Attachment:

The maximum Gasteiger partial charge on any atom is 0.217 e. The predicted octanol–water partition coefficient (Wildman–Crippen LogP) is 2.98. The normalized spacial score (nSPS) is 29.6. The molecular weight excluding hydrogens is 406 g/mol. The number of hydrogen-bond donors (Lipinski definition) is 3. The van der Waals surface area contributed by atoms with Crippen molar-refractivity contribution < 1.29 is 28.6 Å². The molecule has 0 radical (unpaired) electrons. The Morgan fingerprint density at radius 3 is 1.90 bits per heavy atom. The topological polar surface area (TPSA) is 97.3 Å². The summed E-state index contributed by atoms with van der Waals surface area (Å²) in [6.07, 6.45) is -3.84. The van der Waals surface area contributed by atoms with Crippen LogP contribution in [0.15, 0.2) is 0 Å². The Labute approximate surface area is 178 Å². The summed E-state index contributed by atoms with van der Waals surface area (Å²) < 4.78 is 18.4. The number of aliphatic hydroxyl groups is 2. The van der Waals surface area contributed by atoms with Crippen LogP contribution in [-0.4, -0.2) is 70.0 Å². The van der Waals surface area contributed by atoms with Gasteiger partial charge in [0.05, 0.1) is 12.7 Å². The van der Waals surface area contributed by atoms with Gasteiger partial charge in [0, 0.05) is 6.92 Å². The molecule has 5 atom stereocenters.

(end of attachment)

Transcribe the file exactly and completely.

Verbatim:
The maximum Gasteiger partial charge on any atom is 0.217 e. The predicted octanol–water partition coefficient (Wildman–Crippen LogP) is 2.98. The normalized spacial score (nSPS) is 29.6. The molecular weight excluding hydrogens is 406 g/mol. The number of hydrogen-bond donors (Lipinski definition) is 3. The van der Waals surface area contributed by atoms with Crippen molar-refractivity contribution < 1.29 is 28.6 Å². The molecule has 0 radical (unpaired) electrons. The Morgan fingerprint density at radius 3 is 1.90 bits per heavy atom. The topological polar surface area (TPSA) is 97.3 Å². The summed E-state index contributed by atoms with van der Waals surface area (Å²) in [6.07, 6.45) is -3.84. The van der Waals surface area contributed by atoms with Crippen LogP contribution in [0.15, 0.2) is 0 Å². The Labute approximate surface area is 178 Å². The summed E-state index contributed by atoms with van der Waals surface area (Å²) < 4.78 is 18.4. The number of aliphatic hydroxyl groups is 2. The van der Waals surface area contributed by atoms with Crippen LogP contribution in [-0.4, -0.2) is 70.0 Å². The van der Waals surface area contributed by atoms with Gasteiger partial charge in [0.05, 0.1) is 12.7 Å². The van der Waals surface area contributed by atoms with Gasteiger partial charge in [0, 0.05) is 6.92 Å². The molecule has 5 atom stereocenters.